Soji Otuyelu hadn’t expected his move to Pennsylvania to breathe new life into his songwriting. But from the moment he relocated to York two years ago, he has felt a sense of community that’s moved his output from regular to prolific.
Though the venues and overall environment vary widely on York’s open mic circuit, the thread running through them all is how welcoming and supportive they are. A typical weeknight with one of the veteran open mic hosts will have neophytes and musicians who are new to the area appearing among seasoned performers and those who are fixtures in and around York.
Soji, who was born in Nigeria and went to high school and college in New England, moved to North Carolina for a job in 2006, then transferred to Carlisle six months later. He commutes from York, where he’s lived since February 2012. Over the past two years, he has become so entrenched in the York scene that his most recent album, The Singles, features a veritable Who’s Who of his fellow local musicians.
“I started meeting these musicians,” he says, “and it inspired me to write more.” He tested new songs each week at the open mics, developing them through collaboration with other performers, and “the album just happened.”
Since the songs were written through these interactions, Soji decided it only made sense to include the other musicians in the process of recording them. He headed to B Real Productions Studio in East York, where a very patient engineer/producer named Aaron Wiest spent nearly four months recording the album.
The Singles features contributions from many York-based musicians – about 10 are credited on the back of the CD, and there are others who make cameos. The final product boasts 18 tracks, with the finale being more of a jam session between half a dozen people.
The album doesn’t fall into a specific genre, partly because the songs were influenced by so many musicians who brought different backgrounds and experiences to the recording. The Singles is Soji’s fifth album, and it continues in the vein of theme-albums that preceded it. When he first arrived in town and began writing these songs, he was newly single and learning to “test the waters.” The songs on The Singles all tell that story, but in a variety of ways.
Soji was exposed to musical composition at a young age. His sisters began piano lessons when Soji was about 5 years old, and he would go along and spend some time with the teacher when the girls were finished. He’d play around on the keyboard they had at home, and he and his sisters would make up songs together. It wasn’t until Soji was 15 years old and living in Boston that he picked up the guitar and began writing songs in earnest.
“I went to a church where they were giving free music lessons,” he says. “I remember the first day I went, there were like 20 kids. And the next week there was no one.”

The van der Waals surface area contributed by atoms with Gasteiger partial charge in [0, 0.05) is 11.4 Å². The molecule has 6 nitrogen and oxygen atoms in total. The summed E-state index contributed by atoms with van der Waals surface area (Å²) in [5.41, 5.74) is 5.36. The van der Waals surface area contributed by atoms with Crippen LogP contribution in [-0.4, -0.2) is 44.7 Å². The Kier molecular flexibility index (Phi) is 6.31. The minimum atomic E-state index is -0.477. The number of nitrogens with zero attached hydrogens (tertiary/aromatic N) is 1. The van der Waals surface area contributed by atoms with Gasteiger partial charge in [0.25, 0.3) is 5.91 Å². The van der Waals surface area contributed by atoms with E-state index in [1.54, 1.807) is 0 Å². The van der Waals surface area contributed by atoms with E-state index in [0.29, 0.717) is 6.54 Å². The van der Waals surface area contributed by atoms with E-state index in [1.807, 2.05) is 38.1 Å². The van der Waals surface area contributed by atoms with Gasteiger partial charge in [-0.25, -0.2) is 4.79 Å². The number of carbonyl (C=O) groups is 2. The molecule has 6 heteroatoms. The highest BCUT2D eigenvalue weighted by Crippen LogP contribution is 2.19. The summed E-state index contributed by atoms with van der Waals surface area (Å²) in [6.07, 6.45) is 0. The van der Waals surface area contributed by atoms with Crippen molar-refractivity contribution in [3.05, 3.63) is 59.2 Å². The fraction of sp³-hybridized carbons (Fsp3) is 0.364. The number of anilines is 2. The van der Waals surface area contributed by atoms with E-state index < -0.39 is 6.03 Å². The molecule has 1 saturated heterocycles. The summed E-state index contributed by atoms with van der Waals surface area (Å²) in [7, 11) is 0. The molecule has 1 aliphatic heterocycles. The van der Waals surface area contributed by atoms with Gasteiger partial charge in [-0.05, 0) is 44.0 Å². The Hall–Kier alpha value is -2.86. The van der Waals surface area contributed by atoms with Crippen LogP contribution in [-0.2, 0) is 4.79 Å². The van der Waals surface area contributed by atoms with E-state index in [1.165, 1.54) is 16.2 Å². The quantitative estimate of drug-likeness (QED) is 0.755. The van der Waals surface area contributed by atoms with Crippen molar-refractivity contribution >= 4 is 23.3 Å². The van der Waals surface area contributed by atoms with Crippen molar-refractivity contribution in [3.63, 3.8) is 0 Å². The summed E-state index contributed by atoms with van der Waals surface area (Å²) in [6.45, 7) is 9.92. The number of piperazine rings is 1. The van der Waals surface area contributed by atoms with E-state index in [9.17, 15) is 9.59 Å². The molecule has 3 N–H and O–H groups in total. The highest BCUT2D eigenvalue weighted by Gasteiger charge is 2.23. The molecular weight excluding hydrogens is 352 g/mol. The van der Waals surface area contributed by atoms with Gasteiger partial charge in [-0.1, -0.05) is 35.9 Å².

So three times a week for hours at a time, he had one-on-one guitar lessons in the church basement. “And we did that for about three months, [until] the funding went out because no one was showing but just me. But those three months, I soaked up all I could.” The instructor was Argentinean, and taught Soji modern jazz chords, South American scales and other concepts he wouldn’t have been exposed to had he tried to learn on his own. He still uses those scales in his composition.
“I think that makes my music a little unique,” he says. “Especially with the African rhythms I put behind it.”
Soji began to further develop his other writing skills around his freshman year of high school as well. “I’d been writing poetry for a long time,” he says. “I didn’t really know what it was called. I just used to write when I was in Nigeria, but when I was a freshman in high school, we had this teacher who had a poetry club. And it turns out it was something I’d been doing for a whileâ€¦so I continued that habit and some of that poetry turned into songwriting.”
Soji’s affinity for poetry is apparent in his music. It’s not uncommon to hear him inject spoken word lyrics into his live act, or to repeat a particular line or verse several times in the middle of a song for emphasis. As a performer, he concerns himself with connecting the audience with the emotions behind each song.
“I know that when I perform, what goes on in my head is to make sure that I am genuine with the message of the musicâ€¦that I’m able to properly share with the audience,” Soji says.
Since they’re so emotionally driven, the songs – or at least the ideas for the songs – tend to come in waves. A piece of a melody or a phrase comes to mind that explains a feeling he’s been trying to express. “I don’t choose how or which one of those things makes it a song,” Soji says, “but at some point it becomes a song.”
Soji is a man who clearly has faith in the muse and doesn’t worry about writer’s block. “There’s definitely a spiritual element to it,” he says. “These songs – I’ll tell anyone this – I don’t know where they come from. Most times, I use words in them that I don’t typically use in my vocabulary and I haven’t heard in a while. I don’t know where they come from, they just happen. And to me, it feels like there’s sort of a divine power behind the songs because it’s not me.”
Yet the songs keep coming. Soji records what he’s working on and frequently posts videos to his Facebook page. For now, he’s content to be a vehicle for the muse – or the divine – and allow the songwriting to come through without any expectation of becoming a full-time musician.
“If it happened, I wouldn’t say no,” he says. But I don’t feel like I’m pursuing it. What I really enjoy doing is writing songs.”
Soji posts his songs online for others to enjoy; he says he doesn’t feel they belong to him. “There’s no point keeping them in a folder and singing them to myself in my bedroom. I just like writing songs and that’s what I’m going to do.”